Tuesday, December 30, 2008

Mitch McConnell: Bully (but Only If Democrats Let Him Be One)

We're getting close to put up or shut time for Harry Reid. Mitch McConnell wants to stall the stimulus package for at least a week, which is all fine and dandy. The real question is whether or not McConnell will try to delay the bill using the Gingrich tactics from the Clinton health care plan
  1. Find some tiny provision of the bill that is modestly objectionable.
  2. Hold endless press conferences about how this particular provision, if passed, will show that Democrats want to take away your foot massager, destroy the American economy, and lead to the destruction of the institution of marriage.
  3. Force Democrats to remove the provision, potentially having cascading effects elsewhere in the bill.
  4. Return to step (1) and repeat.
Now, history does not repeat itself, it merely rhymes. There are three big reasons to think that Dems are in a stronger position than '93 and should treat McConnell's words as an empty threat,
  • 57% of the country did not vote for Bill Clinton; while the evidence suggests that Clinton would have won a two-way race, many more voters had little or no attachment to Clinton as a President.
  • While the headline unemployment figure is not terrible by historical standards, it's pretty clearly on a trajectory to get worse, which was not the case in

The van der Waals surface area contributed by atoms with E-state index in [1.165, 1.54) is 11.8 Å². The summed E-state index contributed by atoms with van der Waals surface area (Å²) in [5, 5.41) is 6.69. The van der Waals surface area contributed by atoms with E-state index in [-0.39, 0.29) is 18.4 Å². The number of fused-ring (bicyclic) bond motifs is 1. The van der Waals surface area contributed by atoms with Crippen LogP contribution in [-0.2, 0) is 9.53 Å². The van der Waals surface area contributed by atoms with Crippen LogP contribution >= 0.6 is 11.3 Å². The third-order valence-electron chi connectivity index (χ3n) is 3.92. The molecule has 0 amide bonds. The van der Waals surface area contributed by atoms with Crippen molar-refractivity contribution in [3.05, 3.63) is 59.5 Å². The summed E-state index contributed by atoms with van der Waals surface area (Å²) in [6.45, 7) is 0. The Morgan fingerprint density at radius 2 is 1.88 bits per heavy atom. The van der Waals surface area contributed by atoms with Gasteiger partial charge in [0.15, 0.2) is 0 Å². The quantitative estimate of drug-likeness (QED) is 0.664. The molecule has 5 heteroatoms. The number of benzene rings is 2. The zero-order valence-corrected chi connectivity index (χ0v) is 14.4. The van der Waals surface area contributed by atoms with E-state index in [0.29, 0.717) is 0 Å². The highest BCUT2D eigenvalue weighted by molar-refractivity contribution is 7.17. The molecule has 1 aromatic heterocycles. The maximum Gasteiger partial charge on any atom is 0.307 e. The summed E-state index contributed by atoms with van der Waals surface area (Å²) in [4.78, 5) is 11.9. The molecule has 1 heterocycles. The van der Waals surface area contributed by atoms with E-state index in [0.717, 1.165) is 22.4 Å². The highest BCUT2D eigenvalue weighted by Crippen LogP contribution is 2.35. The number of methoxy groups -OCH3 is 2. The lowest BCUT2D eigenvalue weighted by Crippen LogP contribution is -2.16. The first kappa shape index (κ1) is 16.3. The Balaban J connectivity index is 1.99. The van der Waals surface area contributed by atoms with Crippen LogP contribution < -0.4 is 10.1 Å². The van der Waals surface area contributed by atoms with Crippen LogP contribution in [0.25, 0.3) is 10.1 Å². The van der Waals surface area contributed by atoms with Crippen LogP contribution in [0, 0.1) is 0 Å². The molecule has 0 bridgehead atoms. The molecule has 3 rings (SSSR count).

• McConnell just doesn't have plausible case to filibuster anything that's remotely popular.
In 1993, Democrats held 57 Senate seats, but that 57 included between seven and teen Southern Democrats who would today be significantly to the right of the Nelson/Bayh/Landrieu triumvirate of centrists. This bloc outnumbered the handful of Republican moderates (Chafee, Danforth, Durenberger, Kassebaum) that might be tempted to work with a Democratic President.

Today, however, even the most conservative Senate Democrats are unlikely to feel political pressure to show independence from the White House. Meanwhile, Arlen Specter and George Voinovich face reelection in 2010 in states that went for Obama by non-trivial margins, one of which (Pennsylvania) is now a fairly safe state for Democrats, while the other (Ohio) will be one of those hardest hit by the slowdown in the auto industry. Throw in Olympia Snowe and Susan Collins, and if the moderates decide that their electoral fate lies in playing nice with Barack Obama, these are just empty threats. Reid should just put money in the stimulus package for SUPERTRAINS and dare Specter to vote against the needs of his suburban Philadelphia constituents.
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